In Defense of November, and Sweet Potato Soup

November, the month so many people love to hate (here in the North), stayed true to form and began with a cold rain. The romance of autumn wears off as bright colored leaves, stripped from trees by November winds, turn brown underfoot, and begin the process of decay.  What remains in gardens looks sad…squash and beans that didn’t quite mature while the weather was more favorable, begin to rot on their vines in the cold and wetness.

In the Northwest November is traditionally one of the rainiest months. In the 70s, while living in Oregon, I remember a November when all 30 days had significant, measurable rainfall.  It was a dark month!  There have been equally wet Novembers since, the last record breaker was 2006 with 11.6 inches of rain by November 15th.

Quotes from poets and writers about November seem mostly to be about darkness, death, cold, rain and snow. December, though days are shorter, is welcomed because there are reasons to celebrate and eat rich foods! A month filled with holidays of light, December brings the winter solstice, the shortest day of the year, after which it’s all up hill to the light of spring – sort of.  Personally, I find January the dreariest of months.


I feel it is time to defend November.  After all it’s ‘my’ month. Female readers of the baby boom generation may remember little china angels one would get for their birth month. My ‘November angel’, found tucked in a box in the attic, has symbols of abundance and a very sweet face. Not an angel of darkness at all!


Orcas Island, November 2010.

Perusing my photo library, I find stunning photos over the years of November days, low winter sun providing dramatic lighting for beautiful sky shots.  Definitely a month of transition. Many photos show trees still in vivid color, taking their time to let go of leaves, yet there are also many late November snow scenes. We have a peach tree that stays green until November, then turns gold. High bush cranberry bushes are in their peak of  pale yellow and red coloration. And Osier Dogwoods, though windblown, are festive with leaves of red, maroon, and shades of green.


sweet potato, leek and apple soup with goat cheese

And did you know November is Sweet Potatoes Awareness Month? (Not to be confused with Sweet Potato Month in February, I could find no explanation for why sweet potatoes have two months).  If there is a vegetable that needs an awareness month it is the sweet potato.  Most stores, and many people, call orange sweet potatoes yams and lots of folks think they are a potato, which they aren’t.  (Here’s some info to clear up any confusion)

IMG_5068My latest quickie soup is Sweet Potato, leek & apple soup. My first batch had 2 or 3 medium orange sweet potatoes, a parsnip, the upper green part of a leek and a chopped apple. After everything is cooked soft (add the apple half way through) blend the whole batch into a thick creamy soup.  Variations included a yellow sweet potato in place of the parsnip; or add cashews for richness and additional thickness. In today’s batch, half of a chopped onion and pre-cooked brown rice gave it a little more zing and substance. I season it primarily with my homemade curry powder and/or churna mix, any cumin rich blend seems compatible with sweet potatoes and helps the tummy to digest this ‘heavy’ food.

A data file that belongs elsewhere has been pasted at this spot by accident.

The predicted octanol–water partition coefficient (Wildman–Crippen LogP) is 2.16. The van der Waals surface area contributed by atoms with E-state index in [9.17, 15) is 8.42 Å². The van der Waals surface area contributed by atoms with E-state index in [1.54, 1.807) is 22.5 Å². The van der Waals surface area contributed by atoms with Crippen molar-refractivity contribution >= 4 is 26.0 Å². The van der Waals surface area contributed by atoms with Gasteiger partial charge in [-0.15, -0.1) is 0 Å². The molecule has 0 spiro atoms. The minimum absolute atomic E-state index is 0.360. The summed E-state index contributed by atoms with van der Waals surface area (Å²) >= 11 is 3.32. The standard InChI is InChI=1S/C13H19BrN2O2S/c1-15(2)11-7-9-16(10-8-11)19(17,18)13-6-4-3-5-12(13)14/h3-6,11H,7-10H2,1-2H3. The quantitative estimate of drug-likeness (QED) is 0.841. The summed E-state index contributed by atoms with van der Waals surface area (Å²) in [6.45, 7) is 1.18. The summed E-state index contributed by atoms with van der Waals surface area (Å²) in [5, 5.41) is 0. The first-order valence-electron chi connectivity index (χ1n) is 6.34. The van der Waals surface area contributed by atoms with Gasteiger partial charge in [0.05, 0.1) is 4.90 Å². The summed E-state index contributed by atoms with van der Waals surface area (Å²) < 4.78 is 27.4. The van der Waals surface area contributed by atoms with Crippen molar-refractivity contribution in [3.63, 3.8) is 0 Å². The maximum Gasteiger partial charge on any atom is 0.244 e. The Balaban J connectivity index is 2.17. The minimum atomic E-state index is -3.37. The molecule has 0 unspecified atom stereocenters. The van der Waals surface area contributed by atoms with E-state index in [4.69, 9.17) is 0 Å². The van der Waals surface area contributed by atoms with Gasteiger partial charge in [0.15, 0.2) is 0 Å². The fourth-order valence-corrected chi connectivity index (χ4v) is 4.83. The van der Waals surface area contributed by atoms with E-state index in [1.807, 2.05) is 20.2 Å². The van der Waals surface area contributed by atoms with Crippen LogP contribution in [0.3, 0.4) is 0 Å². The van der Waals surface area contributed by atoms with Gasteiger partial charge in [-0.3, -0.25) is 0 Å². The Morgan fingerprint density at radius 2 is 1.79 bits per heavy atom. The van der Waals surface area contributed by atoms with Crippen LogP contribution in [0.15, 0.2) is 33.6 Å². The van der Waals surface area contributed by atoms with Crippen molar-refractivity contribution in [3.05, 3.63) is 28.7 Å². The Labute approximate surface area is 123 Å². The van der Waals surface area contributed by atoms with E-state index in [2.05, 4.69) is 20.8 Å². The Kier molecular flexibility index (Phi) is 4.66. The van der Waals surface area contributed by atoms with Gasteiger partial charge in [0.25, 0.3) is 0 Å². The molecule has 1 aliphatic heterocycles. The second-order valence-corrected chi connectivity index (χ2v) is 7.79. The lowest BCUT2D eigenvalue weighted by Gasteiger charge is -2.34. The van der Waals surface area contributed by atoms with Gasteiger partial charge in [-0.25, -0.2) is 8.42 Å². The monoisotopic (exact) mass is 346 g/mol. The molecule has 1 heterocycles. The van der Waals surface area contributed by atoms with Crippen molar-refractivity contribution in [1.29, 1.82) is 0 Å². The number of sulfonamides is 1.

…in November…the season that follows the hour of the dead, the crowning and majestic hours of autumn, I go to visit the chrysanthemums …They are indeed, the most universal, the most diverse of flowers.

I love reading the above quote from Belgium poet Maurice Maeterlinck, an ode to November’s flower, which fills florist shops and grocery stores and survive in early winter gardens.  As a young person I felt a little cheated having ‘my’ birth month flower be something I didn’t then consider beautiful, (I did love the giant, yellow, pompom mums I wore to homecoming games.)  My favorites were among the flowers of spring and summer.  But I grew to love chrysanthemums and look forward to seeing the variety of colors and shapes available this time of year. The rest of the year there are the ubiquitous daisy-like chrysanthemums, but the rainbow of golds, shades of purples, and light and dark bronzes, makes one appreciate why the chrysanthemum is Japan’s national flower, which they celebrate with a Festival of Happiness!


High Bush Cranberry peak in their rich red coloration in November.

What isn’t there to love about a month that gives you a great excuse to make a pot of soup, buy some flowers, and curl up with a good book while the wind blows and the rain falls. But be ready to venture out when the skies clear. November is a month where things are swept clean, and you really can see the forest through the trees. It’s big holiday lasts only one day, and it’s purpose is to celebrate gratitude!

Happy November!


Recipe For Winter